There is no doubt that we love to judge. We do not hesitate to offer our opinion about subjects in which we have no qualification (‘Which do you think was greater – Jesus or Buddha?’), and give unasked for comments on people we do not know. (‘Can you believe the way that person on the train was behaving? Absolute lunacy!’) This is probably because judging gives our ego a boost, just like a shot of sugar brings a short-term rush. When the rush dies down, we look for some other place to throw our judgment, so we can surf a new wave of superiority.
Jesus certainly knew about this very human behaviour, for in his Sermon on the Mount he said, “Judge not, lest you be judged.” No doubt millions of children raised in the Christian culture have had this phrase waved under their noses when they have complained about their siblings (‘She took my shirt!’ ‘He’s sitting in my chair!’) and as a consequence have learned the basic lesson of family politics : don’t complain, and try to get along. If you complain, you will just attract complaints on your own head. And if that has helped weary parents keep peace at the dinner table, then the Master’s advice has been useful. But there is a more profound lesson here.
If we observe someone’s behaviour, and have a negative judgment of it, where does that negativity reside? In our own mind and heart. It is possible that we will share our view with that person, or with someone else, but before it ever leaves our lips, our own spirit has been darkened by a shadow. And because of the addictive ‘sugar-cycle’ of being judgmental, we will usually seek to add more and more shadows to our spirit, an ever increasing load of pollution. Then it becomes very difficult to break free. Much better therefore to stop the habit early, to turn aside from being critical, and look for things to praise. Prayers do not begin with a denunciation of all that is limited, but with praise of that which is beyond limitation.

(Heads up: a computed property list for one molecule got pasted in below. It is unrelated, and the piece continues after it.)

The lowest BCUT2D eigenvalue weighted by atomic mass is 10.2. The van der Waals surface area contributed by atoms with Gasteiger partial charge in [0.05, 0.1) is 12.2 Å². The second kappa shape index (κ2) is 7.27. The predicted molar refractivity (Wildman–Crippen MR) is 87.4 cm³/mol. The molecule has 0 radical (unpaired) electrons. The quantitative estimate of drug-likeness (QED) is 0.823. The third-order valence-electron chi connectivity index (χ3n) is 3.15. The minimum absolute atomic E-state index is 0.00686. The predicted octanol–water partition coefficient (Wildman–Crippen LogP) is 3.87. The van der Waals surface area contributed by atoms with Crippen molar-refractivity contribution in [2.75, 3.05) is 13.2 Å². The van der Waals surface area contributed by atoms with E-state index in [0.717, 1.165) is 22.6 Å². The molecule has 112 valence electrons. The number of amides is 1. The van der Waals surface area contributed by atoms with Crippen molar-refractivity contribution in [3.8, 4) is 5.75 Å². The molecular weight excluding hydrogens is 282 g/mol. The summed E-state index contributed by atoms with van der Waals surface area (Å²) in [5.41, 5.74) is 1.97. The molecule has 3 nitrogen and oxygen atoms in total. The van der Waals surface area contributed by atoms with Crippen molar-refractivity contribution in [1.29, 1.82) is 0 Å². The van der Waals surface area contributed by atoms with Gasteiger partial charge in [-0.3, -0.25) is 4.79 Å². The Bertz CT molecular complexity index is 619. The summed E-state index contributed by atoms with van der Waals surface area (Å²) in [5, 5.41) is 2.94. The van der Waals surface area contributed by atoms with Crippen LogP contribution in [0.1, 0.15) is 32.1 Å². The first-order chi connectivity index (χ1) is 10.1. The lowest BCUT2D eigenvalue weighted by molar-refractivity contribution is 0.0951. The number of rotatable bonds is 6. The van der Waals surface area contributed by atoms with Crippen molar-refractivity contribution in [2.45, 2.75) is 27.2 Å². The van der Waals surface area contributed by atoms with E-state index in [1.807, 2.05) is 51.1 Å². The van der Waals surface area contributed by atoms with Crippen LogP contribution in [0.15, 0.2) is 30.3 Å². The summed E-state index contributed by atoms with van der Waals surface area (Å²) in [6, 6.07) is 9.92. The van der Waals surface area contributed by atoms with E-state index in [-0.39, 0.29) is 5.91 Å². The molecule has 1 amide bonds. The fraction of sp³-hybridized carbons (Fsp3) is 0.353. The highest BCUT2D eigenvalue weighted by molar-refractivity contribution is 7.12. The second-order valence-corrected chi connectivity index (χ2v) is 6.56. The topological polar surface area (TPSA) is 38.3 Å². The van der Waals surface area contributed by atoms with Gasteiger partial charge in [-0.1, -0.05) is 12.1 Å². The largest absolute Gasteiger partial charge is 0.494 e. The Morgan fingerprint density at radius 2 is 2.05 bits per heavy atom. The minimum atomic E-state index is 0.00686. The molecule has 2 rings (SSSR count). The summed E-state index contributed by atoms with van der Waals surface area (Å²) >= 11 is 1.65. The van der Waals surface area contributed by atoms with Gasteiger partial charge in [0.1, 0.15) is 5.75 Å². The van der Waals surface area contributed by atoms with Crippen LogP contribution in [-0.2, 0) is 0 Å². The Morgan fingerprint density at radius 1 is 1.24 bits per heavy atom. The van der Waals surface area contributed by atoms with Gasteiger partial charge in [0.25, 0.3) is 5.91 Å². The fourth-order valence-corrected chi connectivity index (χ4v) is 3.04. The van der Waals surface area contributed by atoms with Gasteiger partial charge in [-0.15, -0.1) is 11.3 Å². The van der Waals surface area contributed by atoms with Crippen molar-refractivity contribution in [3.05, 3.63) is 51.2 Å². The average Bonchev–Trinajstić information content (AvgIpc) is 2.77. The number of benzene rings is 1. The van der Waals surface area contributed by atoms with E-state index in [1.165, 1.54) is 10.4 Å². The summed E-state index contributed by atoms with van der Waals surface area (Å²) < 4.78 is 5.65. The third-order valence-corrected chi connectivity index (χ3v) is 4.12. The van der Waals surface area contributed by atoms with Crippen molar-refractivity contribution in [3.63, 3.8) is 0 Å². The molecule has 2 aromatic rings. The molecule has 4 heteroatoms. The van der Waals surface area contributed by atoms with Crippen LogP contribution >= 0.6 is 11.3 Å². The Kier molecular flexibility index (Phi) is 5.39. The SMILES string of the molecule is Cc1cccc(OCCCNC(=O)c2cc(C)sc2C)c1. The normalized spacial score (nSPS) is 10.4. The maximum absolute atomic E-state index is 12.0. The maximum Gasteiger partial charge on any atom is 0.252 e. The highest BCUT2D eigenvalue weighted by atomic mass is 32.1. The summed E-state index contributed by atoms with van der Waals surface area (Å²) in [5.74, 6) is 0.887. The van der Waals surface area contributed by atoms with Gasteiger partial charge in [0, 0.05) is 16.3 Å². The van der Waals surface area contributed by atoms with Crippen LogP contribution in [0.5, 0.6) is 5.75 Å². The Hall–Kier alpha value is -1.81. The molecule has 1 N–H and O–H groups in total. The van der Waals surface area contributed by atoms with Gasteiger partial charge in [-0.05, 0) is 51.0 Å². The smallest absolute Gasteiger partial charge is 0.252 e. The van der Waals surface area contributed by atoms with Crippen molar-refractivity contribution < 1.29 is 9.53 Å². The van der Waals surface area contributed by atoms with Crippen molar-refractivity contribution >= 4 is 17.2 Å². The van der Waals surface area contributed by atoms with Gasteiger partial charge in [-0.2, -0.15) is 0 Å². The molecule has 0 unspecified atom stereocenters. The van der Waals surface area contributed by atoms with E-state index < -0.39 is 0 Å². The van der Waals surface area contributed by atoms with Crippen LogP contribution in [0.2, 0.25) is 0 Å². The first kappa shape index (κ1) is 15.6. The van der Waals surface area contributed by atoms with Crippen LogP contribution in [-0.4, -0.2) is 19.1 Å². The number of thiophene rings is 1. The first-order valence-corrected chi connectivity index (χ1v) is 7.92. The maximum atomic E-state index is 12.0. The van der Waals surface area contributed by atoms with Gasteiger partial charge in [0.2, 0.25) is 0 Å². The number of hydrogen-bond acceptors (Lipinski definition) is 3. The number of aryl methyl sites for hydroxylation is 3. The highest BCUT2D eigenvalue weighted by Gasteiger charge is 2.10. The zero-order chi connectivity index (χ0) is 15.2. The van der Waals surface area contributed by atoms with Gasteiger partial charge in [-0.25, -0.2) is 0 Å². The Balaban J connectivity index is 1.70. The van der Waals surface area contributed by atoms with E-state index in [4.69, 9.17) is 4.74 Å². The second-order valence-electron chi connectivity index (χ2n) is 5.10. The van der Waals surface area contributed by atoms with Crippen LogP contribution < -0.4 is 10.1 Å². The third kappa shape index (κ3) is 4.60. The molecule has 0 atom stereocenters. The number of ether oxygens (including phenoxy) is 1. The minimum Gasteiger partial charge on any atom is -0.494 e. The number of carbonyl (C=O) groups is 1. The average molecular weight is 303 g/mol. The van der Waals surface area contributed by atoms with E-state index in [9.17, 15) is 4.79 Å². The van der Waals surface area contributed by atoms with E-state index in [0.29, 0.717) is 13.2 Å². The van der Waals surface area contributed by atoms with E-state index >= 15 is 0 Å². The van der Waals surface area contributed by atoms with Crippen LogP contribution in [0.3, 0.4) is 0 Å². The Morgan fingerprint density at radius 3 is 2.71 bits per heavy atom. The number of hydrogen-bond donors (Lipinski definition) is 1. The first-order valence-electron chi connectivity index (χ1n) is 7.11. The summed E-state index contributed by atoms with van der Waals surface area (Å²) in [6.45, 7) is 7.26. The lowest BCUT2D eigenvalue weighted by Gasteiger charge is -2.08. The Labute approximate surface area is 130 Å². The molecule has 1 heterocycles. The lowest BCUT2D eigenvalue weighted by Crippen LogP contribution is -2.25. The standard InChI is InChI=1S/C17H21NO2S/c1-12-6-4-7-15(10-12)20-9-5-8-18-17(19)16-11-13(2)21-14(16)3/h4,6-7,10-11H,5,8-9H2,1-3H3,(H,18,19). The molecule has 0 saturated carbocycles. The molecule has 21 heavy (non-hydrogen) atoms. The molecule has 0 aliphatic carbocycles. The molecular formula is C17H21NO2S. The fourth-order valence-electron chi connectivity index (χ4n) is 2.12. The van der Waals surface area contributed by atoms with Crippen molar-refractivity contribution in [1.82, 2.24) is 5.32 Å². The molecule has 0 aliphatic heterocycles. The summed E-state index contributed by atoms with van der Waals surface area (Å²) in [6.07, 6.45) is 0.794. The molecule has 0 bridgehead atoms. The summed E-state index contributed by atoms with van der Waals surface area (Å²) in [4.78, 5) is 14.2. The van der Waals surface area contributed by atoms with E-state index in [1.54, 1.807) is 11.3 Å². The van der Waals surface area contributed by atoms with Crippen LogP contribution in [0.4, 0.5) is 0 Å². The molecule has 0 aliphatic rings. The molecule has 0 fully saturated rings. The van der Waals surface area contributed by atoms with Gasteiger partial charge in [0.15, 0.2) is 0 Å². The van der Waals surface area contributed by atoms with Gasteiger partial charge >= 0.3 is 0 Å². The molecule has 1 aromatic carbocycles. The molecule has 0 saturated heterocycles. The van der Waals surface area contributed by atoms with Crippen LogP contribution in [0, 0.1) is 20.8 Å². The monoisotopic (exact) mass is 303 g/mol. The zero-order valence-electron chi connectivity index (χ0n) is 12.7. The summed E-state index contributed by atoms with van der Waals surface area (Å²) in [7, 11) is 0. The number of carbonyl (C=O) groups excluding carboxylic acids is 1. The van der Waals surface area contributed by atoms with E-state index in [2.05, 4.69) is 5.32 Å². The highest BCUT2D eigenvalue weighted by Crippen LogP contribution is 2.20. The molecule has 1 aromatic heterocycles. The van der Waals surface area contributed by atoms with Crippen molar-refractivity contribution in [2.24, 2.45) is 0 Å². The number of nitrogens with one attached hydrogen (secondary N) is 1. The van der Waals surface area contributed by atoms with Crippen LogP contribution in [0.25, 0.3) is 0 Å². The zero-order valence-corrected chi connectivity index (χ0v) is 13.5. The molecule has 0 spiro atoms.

And if we simply cannot live without some form of judgment, then give the task to the Divine Presence, for in the prayer Saum we say, “…Creator, Sustainer, Judge and Forgiver of our short comings.” It is only the All-Knowing that can judge with accuracy, but even more important it is the All-Loving that is able to forgive all errors – both those of our deluded neighbours, and our own impressive collection of flaws.